James and the Giant Corn Genetics: Studying the Source Code of Nature

August 6, 2010

Canola Growing on the Side of the Road

Filed under: Uncategorized — James @ 9:44 am

In an admirably calm and collected piece, Andrew Pollack writing at the nytimes, reports on a study that will be discussed at the Ecological Society of America meeting. The finding? Canola plant growing by the side of the road (outside of fields) often carry genetically engineered traits for herbicide resistance. It sounds like a fun study to do:

Meredith G. Schafer, a graduate student at the University of Arkansas, and colleagues traversed 3,000 miles of interstate, state and county roads in North Dakota, stopping every five miles and taking a sample of one canola plant if any were growing.

Is this a sign of the end times of agriculture? No.

Dale Thorenson, a former North Dakota farmer who is now assistant director of the United States Canola Association, said there are many weeds, such as leafy spurge, that are not genetically engineered but are far more problematic for farmers than stray canola plants.

Go and read the whole article. I have a feeling this might be the sort of result that will be seized upon by those already opposed to genetic engineering, and the best counter to that is to know and be able to present the full context of the study, instead of simply “OMG, genetically engineered plants in the wild!”

And while not crucially important to the study, this part made me laugh:

Unlike canola, genetically modified corn and soybeans have not established themselves in the wild, even though they are grown on vastly more acres than canola.

“They are super-domesticated and they just don’t really like to go wild,’’ said Norman Ellstrand, a professor of genetics at the University of California, Riverside, who studies gene flow in plants.

As a country we may be quite dependent on corn, but it is even more dependent on us for its own survival.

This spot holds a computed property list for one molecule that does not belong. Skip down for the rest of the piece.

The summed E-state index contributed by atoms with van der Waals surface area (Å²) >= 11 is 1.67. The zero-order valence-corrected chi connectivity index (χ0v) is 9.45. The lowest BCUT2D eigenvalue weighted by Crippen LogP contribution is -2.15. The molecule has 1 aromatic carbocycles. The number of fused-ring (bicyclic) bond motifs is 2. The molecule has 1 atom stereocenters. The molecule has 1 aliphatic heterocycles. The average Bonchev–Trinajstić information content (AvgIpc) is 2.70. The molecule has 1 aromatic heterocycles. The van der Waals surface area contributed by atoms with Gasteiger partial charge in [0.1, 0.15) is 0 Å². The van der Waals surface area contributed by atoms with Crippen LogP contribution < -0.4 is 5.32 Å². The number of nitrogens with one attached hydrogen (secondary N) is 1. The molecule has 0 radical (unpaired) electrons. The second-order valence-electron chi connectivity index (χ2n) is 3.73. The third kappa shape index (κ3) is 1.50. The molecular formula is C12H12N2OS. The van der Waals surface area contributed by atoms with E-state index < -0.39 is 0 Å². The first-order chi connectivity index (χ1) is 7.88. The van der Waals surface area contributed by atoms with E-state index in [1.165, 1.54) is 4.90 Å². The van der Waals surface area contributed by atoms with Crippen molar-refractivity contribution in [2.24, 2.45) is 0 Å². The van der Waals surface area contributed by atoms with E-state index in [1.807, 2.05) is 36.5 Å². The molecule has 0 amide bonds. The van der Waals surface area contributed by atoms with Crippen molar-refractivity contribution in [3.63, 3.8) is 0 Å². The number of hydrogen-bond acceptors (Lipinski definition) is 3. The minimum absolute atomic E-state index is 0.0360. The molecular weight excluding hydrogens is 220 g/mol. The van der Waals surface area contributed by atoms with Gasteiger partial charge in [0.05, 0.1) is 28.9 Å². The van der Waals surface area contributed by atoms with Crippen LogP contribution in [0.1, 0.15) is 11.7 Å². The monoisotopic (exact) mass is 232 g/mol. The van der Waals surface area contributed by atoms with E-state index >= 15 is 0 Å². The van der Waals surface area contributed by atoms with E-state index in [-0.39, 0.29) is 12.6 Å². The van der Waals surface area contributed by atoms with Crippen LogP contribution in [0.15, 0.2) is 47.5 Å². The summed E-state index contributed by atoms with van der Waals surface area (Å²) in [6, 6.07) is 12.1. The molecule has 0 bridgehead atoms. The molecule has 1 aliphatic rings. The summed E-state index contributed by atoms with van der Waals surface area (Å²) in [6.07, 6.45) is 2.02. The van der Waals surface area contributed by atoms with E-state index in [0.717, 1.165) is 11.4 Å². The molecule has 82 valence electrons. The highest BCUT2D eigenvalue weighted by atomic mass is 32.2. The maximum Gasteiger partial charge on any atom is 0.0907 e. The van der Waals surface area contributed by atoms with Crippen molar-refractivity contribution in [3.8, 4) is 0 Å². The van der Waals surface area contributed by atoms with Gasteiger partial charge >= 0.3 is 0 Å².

1. OMG, genetically engineered plants in the wild!

    why don’t we make the plants inducible, so that they will never grow unless WE grow them. That inducible gene would be like (sort of) “log in” button for our crops.

    Comment by Haibao Tang — August 6, 2010 @ 9:55 am

  2. @Haibao I’m pretty sure thats the next thing we are going to see coming out of the pipeline. The commercial name is GERTS. Maybe you are aware of this already?

    I have a difficult time calling the space between the road and the thousands of acres of farm land “the wild”. Yes, canola can grow in a non-field setting but this is only after heavy seeding. I am unconvinced that they would last many generations. I am also not sure how the escape of GM plants is any different then escape of non-GM ones, which by the sounds of it has been happening for a long while now (for canola).

    Comment by Greg — August 6, 2010 @ 11:00 am

  3. @Greg I haven’t heard of GERTS. care for a link?

    Comment by Haibao Tang — August 8, 2010 @ 1:04 pm

  4. Agreed. As I’ve read more coverage I cam across a mention that most of the canola plants they found were growing near processing facilities, or places trucks full of canola seeds pulled off the road.

    Comment by James — August 10, 2010 @ 4:44 pm

  5. I’m still waiting for the version of this study that collects arabidopsis escapes on a major academic campus

    Comment by Matt — August 6, 2010 @ 6:34 pm

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